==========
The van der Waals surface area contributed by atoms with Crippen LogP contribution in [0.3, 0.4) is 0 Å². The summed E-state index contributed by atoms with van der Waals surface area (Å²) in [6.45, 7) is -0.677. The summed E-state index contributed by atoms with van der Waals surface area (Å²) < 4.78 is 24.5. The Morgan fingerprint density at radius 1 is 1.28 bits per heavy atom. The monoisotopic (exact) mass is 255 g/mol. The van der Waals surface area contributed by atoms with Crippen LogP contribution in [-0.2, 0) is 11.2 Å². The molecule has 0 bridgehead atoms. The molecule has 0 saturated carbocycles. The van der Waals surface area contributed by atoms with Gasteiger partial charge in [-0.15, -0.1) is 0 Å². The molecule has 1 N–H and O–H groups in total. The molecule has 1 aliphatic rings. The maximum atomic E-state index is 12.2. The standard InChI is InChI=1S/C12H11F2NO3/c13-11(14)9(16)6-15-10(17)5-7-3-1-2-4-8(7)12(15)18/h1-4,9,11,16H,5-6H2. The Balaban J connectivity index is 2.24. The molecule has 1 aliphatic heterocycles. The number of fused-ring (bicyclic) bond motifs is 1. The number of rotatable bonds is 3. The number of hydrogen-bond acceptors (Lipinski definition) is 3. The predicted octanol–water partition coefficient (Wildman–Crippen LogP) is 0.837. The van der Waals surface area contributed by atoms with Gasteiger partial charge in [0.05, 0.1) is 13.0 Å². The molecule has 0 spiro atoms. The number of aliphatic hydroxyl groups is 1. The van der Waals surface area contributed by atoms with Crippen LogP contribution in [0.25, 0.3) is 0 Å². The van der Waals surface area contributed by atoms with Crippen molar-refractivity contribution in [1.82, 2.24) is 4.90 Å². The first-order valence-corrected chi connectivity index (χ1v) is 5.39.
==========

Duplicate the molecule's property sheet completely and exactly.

The van der Waals surface area contributed by atoms with Crippen LogP contribution in [0.3, 0.4) is 0 Å². The summed E-state index contributed by atoms with van der Waals surface area (Å²) in [6.45, 7) is -0.677. The summed E-state index contributed by atoms with van der Waals surface area (Å²) < 4.78 is 24.5. The Morgan fingerprint density at radius 1 is 1.28 bits per heavy atom. The monoisotopic (exact) mass is 255 g/mol. The van der Waals surface area contributed by atoms with Crippen LogP contribution in [-0.2, 0) is 11.2 Å². The molecule has 0 bridgehead atoms. The molecule has 0 saturated carbocycles. The van der Waals surface area contributed by atoms with Gasteiger partial charge in [-0.15, -0.1) is 0 Å². The molecule has 1 N–H and O–H groups in total. The molecule has 1 aliphatic rings. The maximum atomic E-state index is 12.2. The standard InChI is InChI=1S/C12H11F2NO3/c13-11(14)9(16)6-15-10(17)5-7-3-1-2-4-8(7)12(15)18/h1-4,9,11,16H,5-6H2. The Balaban J connectivity index is 2.24. The molecule has 1 aliphatic heterocycles. The number of fused-ring (bicyclic) bond motifs is 1. The number of rotatable bonds is 3. The number of hydrogen-bond acceptors (Lipinski definition) is 3. The predicted octanol–water partition coefficient (Wildman–Crippen LogP) is 0.837. The van der Waals surface area contributed by atoms with Gasteiger partial charge in [0.05, 0.1) is 13.0 Å². The molecule has 0 spiro atoms. The number of aliphatic hydroxyl groups is 1. The van der Waals surface area contributed by atoms with Crippen LogP contribution in [0.25, 0.3) is 0 Å². The van der Waals surface area contributed by atoms with Crippen molar-refractivity contribution in [1.82, 2.24) is 4.90 Å². The first-order valence-corrected chi connectivity index (χ1v) is 5.39.